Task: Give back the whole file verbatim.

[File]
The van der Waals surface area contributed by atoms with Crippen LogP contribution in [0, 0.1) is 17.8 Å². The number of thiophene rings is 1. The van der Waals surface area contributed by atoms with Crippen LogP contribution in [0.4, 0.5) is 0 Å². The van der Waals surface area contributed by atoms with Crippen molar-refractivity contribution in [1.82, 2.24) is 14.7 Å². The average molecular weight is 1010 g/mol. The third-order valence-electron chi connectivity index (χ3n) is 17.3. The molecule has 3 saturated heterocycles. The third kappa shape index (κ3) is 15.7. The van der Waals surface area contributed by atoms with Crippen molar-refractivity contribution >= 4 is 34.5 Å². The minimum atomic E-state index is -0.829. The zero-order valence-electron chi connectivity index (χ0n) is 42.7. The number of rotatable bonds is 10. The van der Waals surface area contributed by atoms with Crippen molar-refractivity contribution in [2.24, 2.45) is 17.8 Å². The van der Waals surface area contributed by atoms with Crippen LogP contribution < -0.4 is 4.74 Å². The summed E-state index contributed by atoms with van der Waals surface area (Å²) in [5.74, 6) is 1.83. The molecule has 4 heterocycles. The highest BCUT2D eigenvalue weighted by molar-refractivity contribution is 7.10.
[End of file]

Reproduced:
The van der Waals surface area contributed by atoms with Crippen LogP contribution in [0, 0.1) is 17.8 Å². The number of thiophene rings is 1. The van der Waals surface area contributed by atoms with Crippen LogP contribution in [0.4, 0.5) is 0 Å². The van der Waals surface area contributed by atoms with Crippen molar-refractivity contribution in [1.82, 2.24) is 14.7 Å². The average molecular weight is 1010 g/mol. The third-order valence-electron chi connectivity index (χ3n) is 17.3. The molecule has 3 saturated heterocycles. The third kappa shape index (κ3) is 15.7. The van der Waals surface area contributed by atoms with Crippen molar-refractivity contribution >= 4 is 34.5 Å². The minimum atomic E-state index is -0.829. The zero-order valence-electron chi connectivity index (χ0n) is 42.7. The number of rotatable bonds is 10. The van der Waals surface area contributed by atoms with Crippen molar-refractivity contribution in [2.24, 2.45) is 17.8 Å². The van der Waals surface area contributed by atoms with Crippen LogP contribution < -0.4 is 4.74 Å². The summed E-state index contributed by atoms with van der Waals surface area (Å²) in [5.74, 6) is 1.83. The molecule has 4 heterocycles. The highest BCUT2D eigenvalue weighted by molar-refractivity contribution is 7.10.